Editorial: Florida Community Bank

We’re weary of hearing of ‘one-man operations’

Stop us if you’ve heard this one before.

Florida Community Bank, according to federal investigators, failed because it was “a one-man bank.”

Sounds like what investigators also said about Naples’ Orion Bank.

We do not recall the too-much-CEO-control excuse aired to that extent in relation to the failures of Hillcrest or Partners banks, also local.

We could echo the sentiments of some investors and observers who wonder where the oversight was. Was there any at all?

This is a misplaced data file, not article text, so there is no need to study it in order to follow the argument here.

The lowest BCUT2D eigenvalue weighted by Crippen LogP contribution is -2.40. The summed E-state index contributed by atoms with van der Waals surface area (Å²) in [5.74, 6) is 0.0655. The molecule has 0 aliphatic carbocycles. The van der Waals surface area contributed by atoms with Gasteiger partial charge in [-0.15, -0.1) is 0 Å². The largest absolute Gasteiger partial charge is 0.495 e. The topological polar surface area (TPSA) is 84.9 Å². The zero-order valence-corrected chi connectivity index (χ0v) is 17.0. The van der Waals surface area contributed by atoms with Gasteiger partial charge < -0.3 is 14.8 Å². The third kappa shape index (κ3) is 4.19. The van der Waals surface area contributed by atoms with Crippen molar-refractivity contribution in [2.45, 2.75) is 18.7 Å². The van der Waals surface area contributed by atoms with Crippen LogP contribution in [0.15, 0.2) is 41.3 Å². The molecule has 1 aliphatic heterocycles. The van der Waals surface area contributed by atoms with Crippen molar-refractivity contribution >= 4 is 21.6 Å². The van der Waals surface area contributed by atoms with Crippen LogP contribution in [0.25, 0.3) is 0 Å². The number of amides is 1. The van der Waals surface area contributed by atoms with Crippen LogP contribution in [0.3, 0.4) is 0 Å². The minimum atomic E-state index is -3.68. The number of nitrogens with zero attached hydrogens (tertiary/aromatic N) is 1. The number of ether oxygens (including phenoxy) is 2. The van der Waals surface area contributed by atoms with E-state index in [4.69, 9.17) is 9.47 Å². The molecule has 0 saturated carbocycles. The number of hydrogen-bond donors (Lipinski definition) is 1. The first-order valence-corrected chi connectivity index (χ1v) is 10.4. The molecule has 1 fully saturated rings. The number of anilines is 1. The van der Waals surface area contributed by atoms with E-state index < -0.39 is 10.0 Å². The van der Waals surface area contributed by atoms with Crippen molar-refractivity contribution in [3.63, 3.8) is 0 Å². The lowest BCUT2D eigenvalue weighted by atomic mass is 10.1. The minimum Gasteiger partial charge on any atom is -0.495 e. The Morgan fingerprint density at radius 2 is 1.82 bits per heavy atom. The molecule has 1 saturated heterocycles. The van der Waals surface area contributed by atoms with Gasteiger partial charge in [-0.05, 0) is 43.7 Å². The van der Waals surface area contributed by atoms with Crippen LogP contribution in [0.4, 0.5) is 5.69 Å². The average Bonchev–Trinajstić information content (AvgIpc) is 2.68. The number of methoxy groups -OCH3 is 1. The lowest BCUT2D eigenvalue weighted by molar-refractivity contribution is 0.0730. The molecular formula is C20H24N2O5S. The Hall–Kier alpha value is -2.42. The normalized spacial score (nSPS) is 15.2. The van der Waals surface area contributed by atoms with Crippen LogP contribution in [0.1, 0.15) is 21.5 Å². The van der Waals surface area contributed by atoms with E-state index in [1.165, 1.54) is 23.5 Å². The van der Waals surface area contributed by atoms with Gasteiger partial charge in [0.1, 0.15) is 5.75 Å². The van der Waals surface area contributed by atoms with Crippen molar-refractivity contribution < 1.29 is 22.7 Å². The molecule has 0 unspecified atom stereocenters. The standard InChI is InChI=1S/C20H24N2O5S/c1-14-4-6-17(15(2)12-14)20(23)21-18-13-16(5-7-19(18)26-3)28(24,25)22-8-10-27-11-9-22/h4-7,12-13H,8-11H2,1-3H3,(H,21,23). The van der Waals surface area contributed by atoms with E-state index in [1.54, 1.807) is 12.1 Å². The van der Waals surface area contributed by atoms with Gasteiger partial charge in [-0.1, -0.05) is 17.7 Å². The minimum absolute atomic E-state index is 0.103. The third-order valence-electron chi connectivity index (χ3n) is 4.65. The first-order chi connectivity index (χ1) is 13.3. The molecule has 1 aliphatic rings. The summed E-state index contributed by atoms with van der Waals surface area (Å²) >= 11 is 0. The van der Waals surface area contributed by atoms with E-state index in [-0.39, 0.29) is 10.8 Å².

We also could ask of the whereabouts of the members of the banks’ boards of directors, though those appointments can be made by the buddy system and not designed to give oversight — only support.

Then again, having to worry about the management of banks, especially around here, was unheard of. It was a given that everybody simply made money.

Every investment was sound.

Every piece of real estate would soar in value.

Now it’s a new day.

The really bad news amid all this pain and suffering is for those who suffer the most — investors and taxpayers.

Bank failures and bailouts do not come and go cheaply. Florida Community Bank — with roots going all the way back to Barron Collier Sr. in 1923 — alone cost the Federal Deposit Insurance Corp. $349 million.

You’ve heard this before.

It cannot stop too soon.

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